According to Lindsey Biel, occupational therapist and co-author of “Raising a Sensory Smart Child: The Definitive Handbook for Helping Your Child with Sensory Processing Issues,” children have seven senses -- the five most people are familiar with, including sight, touch, taste, smell, and hearing, as well as proprioceptive and vestibular senses. Proprioceptive sense involves body awareness while vestibular sense relates to the ability to move and stay balanced. Biel indicates that sensory smarts are necessary for all children, typically developing or not, and natural practice of activities like running or touching objects will improve your child’s sensory skills.
Modify activities you know your child enjoys. Many daily activities include sensory practice, so you don’t need to reinvent your child’s day, but you might want to consider a more goal-oriented approach to play time. If your child likes splashing water in the bath, give her some bath toys and let her explore the way water moves. This activity gives her a tactile experience that also improves her understanding of the way things work. Consider each activity and ask yourself what senses are being used for it or what you can add to include more sensory input.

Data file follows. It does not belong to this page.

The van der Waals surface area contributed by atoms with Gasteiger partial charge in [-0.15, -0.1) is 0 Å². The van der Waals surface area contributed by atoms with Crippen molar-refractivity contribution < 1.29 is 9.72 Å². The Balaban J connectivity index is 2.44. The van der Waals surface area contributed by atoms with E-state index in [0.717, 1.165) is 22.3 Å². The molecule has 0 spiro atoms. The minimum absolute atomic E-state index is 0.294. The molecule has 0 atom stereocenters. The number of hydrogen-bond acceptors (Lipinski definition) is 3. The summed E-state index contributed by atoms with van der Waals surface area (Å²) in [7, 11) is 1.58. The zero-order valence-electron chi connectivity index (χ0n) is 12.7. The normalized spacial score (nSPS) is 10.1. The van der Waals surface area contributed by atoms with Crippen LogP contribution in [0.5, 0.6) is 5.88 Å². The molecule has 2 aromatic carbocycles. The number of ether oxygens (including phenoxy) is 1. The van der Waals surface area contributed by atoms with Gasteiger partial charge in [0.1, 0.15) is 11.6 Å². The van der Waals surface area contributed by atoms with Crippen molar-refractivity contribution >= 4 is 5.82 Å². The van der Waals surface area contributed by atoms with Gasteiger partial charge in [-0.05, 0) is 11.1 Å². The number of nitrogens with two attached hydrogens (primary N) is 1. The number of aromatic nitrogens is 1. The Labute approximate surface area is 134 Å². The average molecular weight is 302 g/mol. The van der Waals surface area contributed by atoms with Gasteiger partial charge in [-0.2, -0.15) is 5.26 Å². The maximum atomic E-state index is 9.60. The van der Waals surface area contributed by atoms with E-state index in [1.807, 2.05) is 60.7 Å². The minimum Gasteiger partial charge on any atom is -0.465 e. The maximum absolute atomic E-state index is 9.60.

Introduce new activities that fill in sensory gaps. Some children do not necessarily enjoy tactile input, so searching for pebbles in a sand box or involving your child in food preparation will help her receive tactile sensory information through an enjoyable activity.
Take your child to the park or with you to the grocery store, where she can use a variety of her senses. Riding a swing works on vestibular senses, and carrying bags of groceries helps with proprioceptive awareness.
Practice activities that have an academic purpose and utilize the entire body, whether the movements use gross or fine motor skills. Teach waiting and listening to verbal directions by doing a freeze dance with music. Teach letters by drawing them with shaving cream or decorating a construction paper letter. Use a hopscotch game to teach numbers.
Purchase age-appropriate toys that work on sensory input and integration. Consider balls that have different materials or textures, touchy-feely books, outdoor tree houses, swings, weighted blankets, trampolines, tunnels, shape sorters, bubble machines, light-up toys or clay putty.
If your child throws a tantrum or becomes frustrated at particular sensory stimuli, such as loud sounds, you might want to consult a doctor, as these symptoms might indicate a sensory processing disorder. If your child receives such a diagnosis, you will likely be referred to an occupational therapist to improve your child’s sensory integration.